From American Progress:
"At the nadir of his presidency, George W. Bush is looking for answers." Unbeknownst "even to many on his staff," Bush has summoned "leading authors, historians, philosophers and theologians to the White House" to discuss questions like, "Why does the rest of the world seem to hate America? Or is it just me they hate?"
"Battle stress may cause combat-hardened Marines with clean records to get into trouble after they return home," new Marine Corps research shows. "The Marines have a plan to help these troops but not the resources to implement it, said a leading mental health expert with the Corps."
"Air strikes by foreign forces in Afghanistan have recently killed more civilians than the Taliban and the U.S.-led operation should cut them back," said Afghanistan's Independent Human Rights Commission. "In the latest incident involving civilian fatalities, Afghan officials said on the weekend that 45 civilians were killed in an air strike in the south of the country."
"Four U.S. soldiers and a Marine were killed in attacks in Baghdad and Iraq's western Anbar province, the military said Monday," bringing the total number of U.S. fatalities to 3,582.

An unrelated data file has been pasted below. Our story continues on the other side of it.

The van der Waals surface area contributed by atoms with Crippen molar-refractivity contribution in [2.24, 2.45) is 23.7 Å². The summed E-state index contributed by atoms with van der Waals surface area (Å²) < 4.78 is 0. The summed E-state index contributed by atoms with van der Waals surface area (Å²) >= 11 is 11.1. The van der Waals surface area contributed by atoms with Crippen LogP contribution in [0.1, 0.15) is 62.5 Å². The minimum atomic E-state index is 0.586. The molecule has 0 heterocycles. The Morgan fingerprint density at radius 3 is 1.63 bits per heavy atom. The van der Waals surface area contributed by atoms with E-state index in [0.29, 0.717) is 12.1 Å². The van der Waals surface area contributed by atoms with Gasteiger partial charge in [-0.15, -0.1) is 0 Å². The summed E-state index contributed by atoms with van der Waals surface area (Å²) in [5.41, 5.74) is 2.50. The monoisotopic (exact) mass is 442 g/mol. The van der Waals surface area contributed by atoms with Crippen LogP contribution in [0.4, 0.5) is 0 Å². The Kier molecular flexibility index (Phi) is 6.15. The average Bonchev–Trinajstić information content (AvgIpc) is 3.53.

The Bush administration is "considering moving its program for a new-generation nuclear warhead into the development stage within a year, with an eye to putting the program on track before the end of its term in January 2009."
In 1999, Congress told the federal agencies that they should "award 3 percent of their contracts to businesses owned by service disabled veterans." But currently, only FEMA has met the target. "Government-wide, less than 1 percent of all federal contracts have gone to businesses owned by service-disabled veterans."
"The Pentagon has approved an Army recommendation for a 600% increase in production of Mine Resistant Ambush Protected vehicles to protect soldiers from makeshift bombs in Iraq." Although lawmakers applauded the Pentagon's increase -- which would cost $8.1 billion -- Rep. John Murtha (D-PA) noted that he couldn't "support more than $6 billion in MRAP spending for next year because contractors can't build the vehicles fast enough."
And finally: Al Gore is a "die-hard" Sopranos fan, but was going to have to miss last month's season finale because he was scheduled to be on a plane to Istanbul. So Gore called Brad Grey, the chairman of Paramount, and asked for an advance copy. After originally refusing, Grey eventually "had a Halliburton-made steel case, containing a copy of the episode, delivered to the tarmac where Mr. Gore's plane sat in Chicago. The case was locked with a code. ... Mr. Gore could not open it until the plane was in the air, when he was instructed to call Mr. Grey's office for the numeric code."